"There were thousands of people. Every day, at least 10 would die," he says.
"Their bodies would stay for two days next to us, no one removed them from the cell... on purpose."
Of the horror of the experience which still gives him nightmares, he says: "They broke the memories in my head."
After his release, he was forced into the army but escaped beforehand, fleeing to Lebanon, then to France in 2014 where he was granted refugee status.
'Rebuilt our history'
His street-scene artwork, he says, is an attempt to convey "all that is no longer there; families, memories".
The Syria conflict, which broke out in 2011, has killed close to half a million people and spurred the largest conflict-induced displacement since World War II.
Veronique Pieyre de Mandiargues, a founding member of France's Portes Ouvertes Sur l'Art association, which supports artists in exile, said Dawwa "wanted to create a fixed image of what was happening in Syria so that it remains in our memories".
Lifting her hand to her heart, Syrian psychoanalyst Rana Alssayah, 54, also a France-based refugee, expresses her emotions on first seeing the piece.
"The magnitude of the destruction that Khaled has recreated, it's so real... I couldn't look at all the details inside the buildings, it was too hard."
Through this work, "he is saying the sorrow and pain that we can't talk about, he has rebuilt our history."
© 2022 AFP
President Joe Biden's administration on Tuesday formally withdrew the Covid vaccination-or-testing mandate for large businesses that was struck down by the Supreme Court.
The Occupational Safety and Health Administration (OSHA) said that although it was withdrawing the mandate it "strongly encourages vaccination of workers against the continuing dangers posed by Covid-19 in the workplace."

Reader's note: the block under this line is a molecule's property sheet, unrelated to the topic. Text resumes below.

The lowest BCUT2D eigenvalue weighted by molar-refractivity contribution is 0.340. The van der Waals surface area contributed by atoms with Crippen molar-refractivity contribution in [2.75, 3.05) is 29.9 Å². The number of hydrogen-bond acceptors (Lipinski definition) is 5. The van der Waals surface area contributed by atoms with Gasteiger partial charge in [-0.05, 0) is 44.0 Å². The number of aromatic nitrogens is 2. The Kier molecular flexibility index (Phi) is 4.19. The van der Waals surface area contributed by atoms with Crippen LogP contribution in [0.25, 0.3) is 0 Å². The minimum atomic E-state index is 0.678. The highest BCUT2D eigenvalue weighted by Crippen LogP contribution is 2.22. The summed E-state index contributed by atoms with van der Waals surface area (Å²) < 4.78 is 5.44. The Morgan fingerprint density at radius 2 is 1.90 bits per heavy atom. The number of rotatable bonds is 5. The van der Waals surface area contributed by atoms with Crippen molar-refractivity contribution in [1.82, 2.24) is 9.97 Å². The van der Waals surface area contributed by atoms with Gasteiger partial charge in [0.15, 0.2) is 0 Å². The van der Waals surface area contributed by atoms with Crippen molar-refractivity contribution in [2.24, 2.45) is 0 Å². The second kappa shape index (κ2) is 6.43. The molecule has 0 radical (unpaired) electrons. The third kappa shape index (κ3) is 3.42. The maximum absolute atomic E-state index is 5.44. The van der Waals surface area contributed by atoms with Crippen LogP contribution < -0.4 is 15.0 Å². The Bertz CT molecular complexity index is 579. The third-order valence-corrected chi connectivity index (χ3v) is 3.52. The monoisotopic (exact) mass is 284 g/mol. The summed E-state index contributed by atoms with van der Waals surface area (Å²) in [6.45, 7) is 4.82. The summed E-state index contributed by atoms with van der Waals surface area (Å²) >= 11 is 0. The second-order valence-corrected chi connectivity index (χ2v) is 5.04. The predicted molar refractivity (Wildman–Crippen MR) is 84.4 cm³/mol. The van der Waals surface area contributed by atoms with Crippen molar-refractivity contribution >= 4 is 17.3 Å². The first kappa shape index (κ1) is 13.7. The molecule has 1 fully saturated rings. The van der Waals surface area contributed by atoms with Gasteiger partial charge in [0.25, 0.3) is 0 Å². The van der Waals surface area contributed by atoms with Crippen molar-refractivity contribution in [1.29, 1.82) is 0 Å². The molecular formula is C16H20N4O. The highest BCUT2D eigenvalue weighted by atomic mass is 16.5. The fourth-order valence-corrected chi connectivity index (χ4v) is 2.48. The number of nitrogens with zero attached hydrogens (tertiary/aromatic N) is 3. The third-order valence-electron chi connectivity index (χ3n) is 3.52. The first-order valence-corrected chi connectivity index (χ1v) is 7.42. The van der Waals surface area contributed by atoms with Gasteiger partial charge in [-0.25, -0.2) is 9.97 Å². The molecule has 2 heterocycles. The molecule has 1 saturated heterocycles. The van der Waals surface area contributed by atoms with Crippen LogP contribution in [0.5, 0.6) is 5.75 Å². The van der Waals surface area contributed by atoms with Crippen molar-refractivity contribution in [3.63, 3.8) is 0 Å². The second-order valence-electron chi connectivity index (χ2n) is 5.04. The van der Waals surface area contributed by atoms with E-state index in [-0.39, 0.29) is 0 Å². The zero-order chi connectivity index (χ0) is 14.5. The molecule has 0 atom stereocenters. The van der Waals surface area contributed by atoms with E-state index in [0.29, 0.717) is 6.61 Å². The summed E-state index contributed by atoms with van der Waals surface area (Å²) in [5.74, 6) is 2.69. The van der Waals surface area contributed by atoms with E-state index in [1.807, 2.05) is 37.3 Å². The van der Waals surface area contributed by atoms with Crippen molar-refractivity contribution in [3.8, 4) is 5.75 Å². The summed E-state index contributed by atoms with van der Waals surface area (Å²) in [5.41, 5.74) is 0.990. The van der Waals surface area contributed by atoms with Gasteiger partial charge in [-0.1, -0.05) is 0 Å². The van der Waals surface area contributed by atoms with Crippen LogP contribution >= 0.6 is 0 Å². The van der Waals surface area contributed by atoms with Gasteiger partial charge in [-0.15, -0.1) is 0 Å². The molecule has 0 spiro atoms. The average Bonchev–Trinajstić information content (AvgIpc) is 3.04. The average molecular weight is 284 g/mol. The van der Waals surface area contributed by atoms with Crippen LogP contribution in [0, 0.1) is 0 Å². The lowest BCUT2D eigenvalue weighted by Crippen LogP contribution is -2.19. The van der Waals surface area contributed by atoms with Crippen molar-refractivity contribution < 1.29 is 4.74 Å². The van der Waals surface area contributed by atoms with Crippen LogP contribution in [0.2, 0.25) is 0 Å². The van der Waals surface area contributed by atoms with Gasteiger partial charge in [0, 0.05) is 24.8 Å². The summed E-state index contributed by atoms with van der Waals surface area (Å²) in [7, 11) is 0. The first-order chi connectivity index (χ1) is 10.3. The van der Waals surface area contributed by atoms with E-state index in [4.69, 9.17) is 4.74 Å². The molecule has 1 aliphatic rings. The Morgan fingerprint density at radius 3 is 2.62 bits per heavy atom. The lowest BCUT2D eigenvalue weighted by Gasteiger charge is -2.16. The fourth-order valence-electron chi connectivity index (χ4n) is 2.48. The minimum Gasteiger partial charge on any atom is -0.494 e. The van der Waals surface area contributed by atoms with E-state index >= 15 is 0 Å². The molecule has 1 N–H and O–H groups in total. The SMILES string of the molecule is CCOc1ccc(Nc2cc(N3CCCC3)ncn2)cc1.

The conservative-dominated Supreme Court delivered a blow to Biden this month when it blocked his vaccination-or-testing mandate for businesses with 100 employees or more.
The nation's highest court did allow a vaccination mandate for health care workers at facilities receiving federal funding to go into force.
After months of public appeals to Americans to get vaccinated against Covid, which has killed more than 869,000 people in the United States, Biden announced in September that he was making vaccinations compulsory at large private companies.
Unvaccinated employees would have to present weekly negative tests and wear face masks while at work.
But the Supreme Court's six conservative justices blocked the mandate, saying it would represent a "significant encroachment into the lives -- and health -- of a vast number of employees."
"Although Congress has indisputably given OSHA the power to regulate occupational dangers, it has not given that agency the power to regulate public health more broadly," they said.
The three liberal justices dissented, saying the ruling "stymies the federal government's ability to counter the unparalleled threat that Covid–19 poses to our nation's workers."